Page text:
I made it all the way through "Light Sleeper" because I love Willem Dafoe as an actor. If you don't share a similar appreciation for the man, then you might not want to spend an hour and 41 minutes with a film that is as conceptually flawed as this one.
The script, from Paul Schrader ("Taxi Driver," "Rolling Thunder") is decent enough. The narrative hook of the story - a mid-level drug dealer looking to get out of the business before it kills him - is compelling if you're not bored to tears of drug movies (what's nice is that this doesn't really deal with the addiction aspect like so many others do).
But there's one thing that really holds "Light Sleeper" down every time it tries to take off, and that's the music. This is a shining example of how a bad soundtrack can ruin a decent movie.
Dafoe spends a good 70% of this movie riding in the back of a black sedan
or walking the streets of New York
The musical instrumentation itself isn't bad: low-key jazz numbers with synth pads and bass to color the sights of a neon-lit, early 90's New York City. But for some reason, Schrader went and hired a vocalist, Michael Been, to sing over the music. Been was the guitarist/singer for an 80's band known as The Call. Here he sounds like a bad Bruce Springsteen impersonator hired to do an even WORSE impersonation of Leonard Cohen.
The lyrics are relentlessly overwrought. While the script is low-key enough to keep the characters' emotions internalized, the music telegraphs everything like an airplane message written in the sky.
Dafoe in repose
What would have merely been a scene of William Dafoe walking the streets of New York alone at night becomes unbearably pretentious when the singer groans lines like, "My inner demons tear me apart/rip my soul through the night/as I walk alone/I'm on my own/oh yeah/I'm the walking dead."
It gets even worse during the romantic moments. And you know because this is a Willem Dafoe movie not called "Spider-Man," he has to show his ass.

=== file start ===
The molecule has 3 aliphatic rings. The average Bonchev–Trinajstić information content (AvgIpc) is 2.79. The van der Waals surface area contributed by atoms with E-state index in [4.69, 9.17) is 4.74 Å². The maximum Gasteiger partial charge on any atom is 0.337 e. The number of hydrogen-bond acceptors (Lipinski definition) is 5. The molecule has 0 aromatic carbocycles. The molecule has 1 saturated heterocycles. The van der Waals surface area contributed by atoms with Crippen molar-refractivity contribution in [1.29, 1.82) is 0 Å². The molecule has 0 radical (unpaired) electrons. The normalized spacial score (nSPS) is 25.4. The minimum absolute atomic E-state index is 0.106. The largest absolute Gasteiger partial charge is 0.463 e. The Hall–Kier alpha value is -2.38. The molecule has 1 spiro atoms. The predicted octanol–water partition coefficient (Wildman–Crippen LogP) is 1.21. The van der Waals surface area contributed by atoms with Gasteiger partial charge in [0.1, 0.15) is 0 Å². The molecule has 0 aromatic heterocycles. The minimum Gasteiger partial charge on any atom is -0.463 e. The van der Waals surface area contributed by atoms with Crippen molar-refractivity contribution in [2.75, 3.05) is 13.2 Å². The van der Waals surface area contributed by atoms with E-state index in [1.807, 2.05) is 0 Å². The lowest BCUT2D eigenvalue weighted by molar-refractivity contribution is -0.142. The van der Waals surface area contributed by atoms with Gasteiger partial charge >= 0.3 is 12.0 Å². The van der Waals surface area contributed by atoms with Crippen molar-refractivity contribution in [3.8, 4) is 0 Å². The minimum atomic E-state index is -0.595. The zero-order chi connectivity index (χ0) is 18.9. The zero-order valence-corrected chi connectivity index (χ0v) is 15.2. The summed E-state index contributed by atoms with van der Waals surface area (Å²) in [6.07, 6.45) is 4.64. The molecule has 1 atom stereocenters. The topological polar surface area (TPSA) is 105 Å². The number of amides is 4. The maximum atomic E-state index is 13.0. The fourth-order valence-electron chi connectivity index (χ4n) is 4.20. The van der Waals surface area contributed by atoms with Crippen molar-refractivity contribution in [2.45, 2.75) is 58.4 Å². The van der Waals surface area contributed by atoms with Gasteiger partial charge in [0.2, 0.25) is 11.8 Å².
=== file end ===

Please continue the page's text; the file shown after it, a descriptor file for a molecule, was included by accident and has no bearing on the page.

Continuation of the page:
"Remember that night/when we made love/and I looked in your eyes/and I saw the stars above/oh yeah/How do we get back there?" It doesn't help that every melody sounds like the vocalist is just waiting to burst out into Cohen's "Hallelujah."
Dafoe's backside is like Harvy Keitel's junk - you just know you're gonna see it
If you can someone get past the offensively bad soundtrack, the movie is certainly watchable. It attempts to be what I assume is a fairly realistic take on dealing drugs. Dafoe plays the kind of "DD" who only associates with clients his supplier has a relationship with - these are upscale people with high-rise apartments; you know, the club-going and jet-set type.
He's rarely in danger of having a gun pulled on him or being shivved in the back; he's never out on the streets, dealing smack to kids. It's not that kind of film, which is actually a nice change of pace.
I think Patrick Bateman tried to reserve a table a this club
Unfortunately, the movie does not live up to the talents of Paul Schrader. When things do build to a moment of ominous violence, as they often do in Schrader movies, it honestly feels like the director is merely going through the motions. There's no climactic build like in "Taxi Driver" or "Rolling Thunder," it's more like Schrader felt like: "Well, it's a movie set in the world of drug dealing, I guess I've got to have some people get shot at the end."